Section 505 of the Copyright Act provides for recovery of attorneys’ fees by prevailing litigants. It states that a court, “in its discretion may allow the recovery of full costs.” However, no guidance has been provided on this language in more than 20 years. The last word from the High Court occurred in 1994, where the Court held that fees should be equally available to prevailing plaintiffs and defendants, but stated that “no precise rule or formula” existed for when they should be awarded. Four non-exclusive factors were articulated for courts to consider when determining whether attorneys’ fees should be awarded, including: (1) the frivolousness of the case, (2) the motivation of the loser, (3) the objective unreasonableness of the case, and (4) considerations of compensation and deterrence. Yet, the Court complicated matters, noting that the factors must be applied in a manner that is “faithful to the purposes of the Copyright Act.” From this decision sparked a circuit split – while some courts weighed the factors evenly, others focused mainly on serving the “purposes of the Copyright Act.” To confuse matters more, the Second Circuit placed a strong emphasis on the “objective unreasonableness” factor, at the expense of the other factors.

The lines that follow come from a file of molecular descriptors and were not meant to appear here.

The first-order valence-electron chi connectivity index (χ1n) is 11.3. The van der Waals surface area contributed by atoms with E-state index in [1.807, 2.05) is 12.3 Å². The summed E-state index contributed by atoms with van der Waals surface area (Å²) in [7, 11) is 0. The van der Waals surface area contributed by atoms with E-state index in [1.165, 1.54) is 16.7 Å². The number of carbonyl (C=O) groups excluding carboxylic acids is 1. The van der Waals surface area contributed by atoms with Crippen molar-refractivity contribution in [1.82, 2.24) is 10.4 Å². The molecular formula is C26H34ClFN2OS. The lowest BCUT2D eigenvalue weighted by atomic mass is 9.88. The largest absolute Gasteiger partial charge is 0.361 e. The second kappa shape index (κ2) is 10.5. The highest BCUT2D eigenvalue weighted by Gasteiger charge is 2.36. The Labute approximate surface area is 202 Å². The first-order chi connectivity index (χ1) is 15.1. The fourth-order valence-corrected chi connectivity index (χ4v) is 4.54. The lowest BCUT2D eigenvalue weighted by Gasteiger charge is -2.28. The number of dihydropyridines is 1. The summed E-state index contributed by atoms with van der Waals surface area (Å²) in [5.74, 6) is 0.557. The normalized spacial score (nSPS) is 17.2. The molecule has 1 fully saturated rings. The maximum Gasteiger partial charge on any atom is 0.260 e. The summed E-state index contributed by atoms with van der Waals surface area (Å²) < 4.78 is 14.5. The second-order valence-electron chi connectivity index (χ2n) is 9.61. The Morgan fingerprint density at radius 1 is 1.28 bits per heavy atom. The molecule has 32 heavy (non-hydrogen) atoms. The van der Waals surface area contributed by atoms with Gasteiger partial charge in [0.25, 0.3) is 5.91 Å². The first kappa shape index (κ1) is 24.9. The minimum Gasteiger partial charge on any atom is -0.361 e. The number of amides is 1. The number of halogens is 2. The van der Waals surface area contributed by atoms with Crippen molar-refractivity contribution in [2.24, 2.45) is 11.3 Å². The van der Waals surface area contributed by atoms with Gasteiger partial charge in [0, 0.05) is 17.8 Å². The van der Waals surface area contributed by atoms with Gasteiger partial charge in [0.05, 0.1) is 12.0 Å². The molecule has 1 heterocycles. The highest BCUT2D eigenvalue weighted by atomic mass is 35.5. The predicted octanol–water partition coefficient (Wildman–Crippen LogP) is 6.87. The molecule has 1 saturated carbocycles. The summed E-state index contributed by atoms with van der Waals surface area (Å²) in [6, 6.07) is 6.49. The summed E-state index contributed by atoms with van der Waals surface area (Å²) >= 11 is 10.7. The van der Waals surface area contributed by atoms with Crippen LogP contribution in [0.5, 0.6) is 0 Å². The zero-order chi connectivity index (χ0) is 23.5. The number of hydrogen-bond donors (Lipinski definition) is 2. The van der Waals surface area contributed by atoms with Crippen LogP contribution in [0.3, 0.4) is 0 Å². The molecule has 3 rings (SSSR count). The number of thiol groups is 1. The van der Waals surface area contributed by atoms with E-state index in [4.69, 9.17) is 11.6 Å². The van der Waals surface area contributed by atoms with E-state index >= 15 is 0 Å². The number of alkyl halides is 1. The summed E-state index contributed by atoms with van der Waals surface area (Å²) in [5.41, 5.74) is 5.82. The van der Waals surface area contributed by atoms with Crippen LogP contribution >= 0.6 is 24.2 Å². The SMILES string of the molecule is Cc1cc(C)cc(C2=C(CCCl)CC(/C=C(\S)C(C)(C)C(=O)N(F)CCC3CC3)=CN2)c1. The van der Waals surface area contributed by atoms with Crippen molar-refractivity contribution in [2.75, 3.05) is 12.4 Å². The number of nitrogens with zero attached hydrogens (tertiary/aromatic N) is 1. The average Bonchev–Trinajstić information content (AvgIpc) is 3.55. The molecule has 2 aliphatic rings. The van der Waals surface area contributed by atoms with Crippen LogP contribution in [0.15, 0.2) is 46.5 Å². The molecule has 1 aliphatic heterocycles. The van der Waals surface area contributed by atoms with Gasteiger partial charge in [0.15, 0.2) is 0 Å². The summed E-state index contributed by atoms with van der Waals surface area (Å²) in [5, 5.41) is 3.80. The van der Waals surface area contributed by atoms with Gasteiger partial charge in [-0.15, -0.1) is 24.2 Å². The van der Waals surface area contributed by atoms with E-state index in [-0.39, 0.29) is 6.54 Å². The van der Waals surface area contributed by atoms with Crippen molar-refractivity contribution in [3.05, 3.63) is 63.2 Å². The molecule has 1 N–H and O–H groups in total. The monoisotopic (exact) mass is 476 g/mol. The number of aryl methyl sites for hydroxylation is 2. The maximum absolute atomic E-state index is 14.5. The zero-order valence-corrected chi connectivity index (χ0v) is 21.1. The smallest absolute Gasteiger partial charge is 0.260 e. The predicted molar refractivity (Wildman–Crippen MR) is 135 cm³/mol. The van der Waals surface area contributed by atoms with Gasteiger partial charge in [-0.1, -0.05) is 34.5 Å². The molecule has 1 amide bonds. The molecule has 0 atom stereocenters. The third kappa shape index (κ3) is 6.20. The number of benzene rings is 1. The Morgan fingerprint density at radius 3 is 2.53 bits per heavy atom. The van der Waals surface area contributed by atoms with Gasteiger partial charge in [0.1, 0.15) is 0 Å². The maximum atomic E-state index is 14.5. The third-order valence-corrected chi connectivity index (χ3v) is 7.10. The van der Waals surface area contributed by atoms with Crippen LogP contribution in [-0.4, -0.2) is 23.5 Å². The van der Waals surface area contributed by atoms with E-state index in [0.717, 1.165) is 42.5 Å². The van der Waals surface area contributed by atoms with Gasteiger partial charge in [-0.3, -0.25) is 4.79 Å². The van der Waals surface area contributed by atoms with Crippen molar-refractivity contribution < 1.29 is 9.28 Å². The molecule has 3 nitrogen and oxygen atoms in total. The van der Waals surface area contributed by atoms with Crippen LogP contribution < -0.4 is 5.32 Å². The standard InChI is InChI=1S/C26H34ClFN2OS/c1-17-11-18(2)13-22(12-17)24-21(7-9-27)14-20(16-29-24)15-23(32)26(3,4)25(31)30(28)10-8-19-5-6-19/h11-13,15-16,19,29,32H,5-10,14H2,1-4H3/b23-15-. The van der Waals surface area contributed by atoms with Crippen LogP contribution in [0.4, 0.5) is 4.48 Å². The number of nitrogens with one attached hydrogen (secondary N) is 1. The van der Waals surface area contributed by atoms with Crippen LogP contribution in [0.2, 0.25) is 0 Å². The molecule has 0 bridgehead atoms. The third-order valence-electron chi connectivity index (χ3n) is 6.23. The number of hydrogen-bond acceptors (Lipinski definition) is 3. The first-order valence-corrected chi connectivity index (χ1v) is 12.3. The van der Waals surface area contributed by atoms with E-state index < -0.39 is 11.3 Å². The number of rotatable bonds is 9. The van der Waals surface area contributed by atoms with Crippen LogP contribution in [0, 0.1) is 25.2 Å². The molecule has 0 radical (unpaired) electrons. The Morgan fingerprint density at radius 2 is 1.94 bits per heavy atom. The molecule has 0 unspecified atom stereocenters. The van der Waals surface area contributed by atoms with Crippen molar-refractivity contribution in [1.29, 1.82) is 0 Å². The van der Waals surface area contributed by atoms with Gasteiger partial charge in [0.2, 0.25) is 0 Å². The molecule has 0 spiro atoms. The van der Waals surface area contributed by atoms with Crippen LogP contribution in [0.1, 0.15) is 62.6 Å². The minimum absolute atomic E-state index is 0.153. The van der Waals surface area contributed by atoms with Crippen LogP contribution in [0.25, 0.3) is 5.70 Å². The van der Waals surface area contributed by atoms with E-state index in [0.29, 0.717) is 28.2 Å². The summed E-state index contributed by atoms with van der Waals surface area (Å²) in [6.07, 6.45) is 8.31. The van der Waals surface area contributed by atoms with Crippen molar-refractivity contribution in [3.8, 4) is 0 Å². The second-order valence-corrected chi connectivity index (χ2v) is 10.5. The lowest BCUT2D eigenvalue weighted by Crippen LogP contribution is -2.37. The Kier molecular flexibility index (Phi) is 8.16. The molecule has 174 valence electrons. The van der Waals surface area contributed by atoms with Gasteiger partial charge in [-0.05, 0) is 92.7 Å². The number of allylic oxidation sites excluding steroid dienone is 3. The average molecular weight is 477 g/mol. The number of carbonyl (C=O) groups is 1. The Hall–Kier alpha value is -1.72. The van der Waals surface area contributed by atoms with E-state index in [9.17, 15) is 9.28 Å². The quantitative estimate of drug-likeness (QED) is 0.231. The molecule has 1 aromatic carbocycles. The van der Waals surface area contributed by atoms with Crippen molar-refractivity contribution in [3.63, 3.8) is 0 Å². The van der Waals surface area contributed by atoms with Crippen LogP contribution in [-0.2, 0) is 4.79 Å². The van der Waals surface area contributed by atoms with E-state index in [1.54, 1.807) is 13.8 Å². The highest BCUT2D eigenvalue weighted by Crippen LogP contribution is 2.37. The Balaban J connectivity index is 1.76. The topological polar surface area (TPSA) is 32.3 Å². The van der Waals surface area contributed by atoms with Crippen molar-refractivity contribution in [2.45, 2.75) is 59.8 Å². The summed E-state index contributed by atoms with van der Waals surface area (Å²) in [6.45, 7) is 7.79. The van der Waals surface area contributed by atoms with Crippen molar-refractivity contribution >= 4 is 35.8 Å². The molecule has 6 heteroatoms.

TVEyes is a media monitoring service, claiming, “to organize the world’s TV and radio broadcasts and make them universally searchable by the spoken word.”
The Association of Media and Entertainment Counsel (AMEC), the leading trade association serving general counsel and business affairs attorneys, has named Glaser Weil the 2016 Law Firm of the Year.
On January 27, 2016, Glaser Weil Partner, Mieke Malmberg, moderated a panel for the AIPLA Mid-Winter Institute in La Quinta, California.
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